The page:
ORCID is lucky in having an active and engaged community, including a group of Ambassadors who help us spread the word about ORCID in their organizations and wider communities. While most Ambassadors are individuals, we also have a small number of Institutional Ambassadors, including Knowledge E. Find out more about what they do and their ORCID-related activities in this interview with their Director of Research Services, Philip Purnell.
Please can you tell us a bit about Knowledge E?
Knowledge E was founded in 2012 to fill the gap created by countries with fast-growing academic communities that had the common goal of shifting quickly towards knowledge-based economies.
With the shift towards knowledge production, universities, research institutions and government entities identified the need to up-skill researchers and publishers to ensure high quality research is performed at local institutions, targeted at solving regional problems as well as increasing their contribution towards solutions to global issues and I have founded a division specifically dedicated to supporting the research community in this quest.
At Knowledge E training workshops, sharing best practices makes a huge difference to time constrained researchers who are coming under pressure to boost their publication outputs and bring in more research funding to their departments. These sessions help them improve their grant and article writing skills, understand their citation impact and improve their research management skills. Knowledge E is intensively building world-class universities in the region, supporting their research strategies and helping to promote the valuable work being done by an energetic and young research community in new and innovative ways as all universities are becoming focused on the various international university rankings.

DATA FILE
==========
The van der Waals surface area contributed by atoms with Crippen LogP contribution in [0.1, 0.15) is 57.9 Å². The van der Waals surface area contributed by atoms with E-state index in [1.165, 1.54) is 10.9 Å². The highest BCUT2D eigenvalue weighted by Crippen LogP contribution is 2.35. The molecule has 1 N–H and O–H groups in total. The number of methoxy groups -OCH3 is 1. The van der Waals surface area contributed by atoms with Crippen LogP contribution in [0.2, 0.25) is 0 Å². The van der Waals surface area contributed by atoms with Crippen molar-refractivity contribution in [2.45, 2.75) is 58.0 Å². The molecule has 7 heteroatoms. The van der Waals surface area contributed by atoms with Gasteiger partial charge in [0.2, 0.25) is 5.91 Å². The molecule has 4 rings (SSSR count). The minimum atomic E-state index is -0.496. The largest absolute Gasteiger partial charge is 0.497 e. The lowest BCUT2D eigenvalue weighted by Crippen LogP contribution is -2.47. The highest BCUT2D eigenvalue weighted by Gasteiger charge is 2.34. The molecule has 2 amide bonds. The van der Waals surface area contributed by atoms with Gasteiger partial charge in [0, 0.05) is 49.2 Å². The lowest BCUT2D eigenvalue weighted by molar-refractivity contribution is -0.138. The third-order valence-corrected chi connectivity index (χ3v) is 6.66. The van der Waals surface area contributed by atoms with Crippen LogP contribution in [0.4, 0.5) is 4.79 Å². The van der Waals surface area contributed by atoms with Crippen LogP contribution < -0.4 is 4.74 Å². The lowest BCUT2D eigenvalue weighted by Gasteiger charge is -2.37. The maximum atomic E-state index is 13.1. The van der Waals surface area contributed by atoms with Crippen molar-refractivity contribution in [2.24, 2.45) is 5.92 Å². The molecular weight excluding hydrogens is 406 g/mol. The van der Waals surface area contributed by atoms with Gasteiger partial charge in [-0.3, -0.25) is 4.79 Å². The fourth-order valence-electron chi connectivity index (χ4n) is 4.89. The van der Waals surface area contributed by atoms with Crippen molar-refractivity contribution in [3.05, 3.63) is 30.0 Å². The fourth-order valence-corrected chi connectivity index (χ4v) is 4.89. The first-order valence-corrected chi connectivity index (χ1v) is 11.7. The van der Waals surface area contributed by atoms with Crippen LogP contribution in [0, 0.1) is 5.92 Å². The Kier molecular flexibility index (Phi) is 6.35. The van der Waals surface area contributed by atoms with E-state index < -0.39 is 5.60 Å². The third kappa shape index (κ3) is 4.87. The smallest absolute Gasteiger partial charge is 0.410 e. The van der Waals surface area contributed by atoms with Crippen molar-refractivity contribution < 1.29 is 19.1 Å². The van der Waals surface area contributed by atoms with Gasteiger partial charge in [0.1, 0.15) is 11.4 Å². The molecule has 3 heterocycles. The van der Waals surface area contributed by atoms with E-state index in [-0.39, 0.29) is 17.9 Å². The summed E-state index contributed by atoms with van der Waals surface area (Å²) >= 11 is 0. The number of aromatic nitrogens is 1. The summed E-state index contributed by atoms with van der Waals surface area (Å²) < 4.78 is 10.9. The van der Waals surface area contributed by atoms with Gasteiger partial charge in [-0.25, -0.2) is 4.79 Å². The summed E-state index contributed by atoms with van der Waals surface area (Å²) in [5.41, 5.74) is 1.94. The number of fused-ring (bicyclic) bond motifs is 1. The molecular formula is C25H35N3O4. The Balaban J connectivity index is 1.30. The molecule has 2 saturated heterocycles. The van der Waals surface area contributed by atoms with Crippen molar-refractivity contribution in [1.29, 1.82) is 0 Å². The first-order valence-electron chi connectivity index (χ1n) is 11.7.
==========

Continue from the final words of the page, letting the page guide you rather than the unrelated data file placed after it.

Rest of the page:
When and why did Knowledge E first get involved with ORCID?
As soon as I joined Knowledge E in September, 2015 I detected an opportunity for a community-building initiative as there is a growing corpus of young, motivated researchers who are forward-thinking and very open to novel solutions. The researchers I have spoken to have all expressed willingness to create their ORCID record and institutions are very interested in keeping in sync with their faculty. In the Middle East, lots of people publish in languages other than English and they feel disappointed that it is not logged in many international systems, so they are reassured that ORCID provides a solution to issue surrounding not-indexing of Arabic literature and at the same time solves the problem of their transliterated name variants.
How does Knowledge E work with ORCID?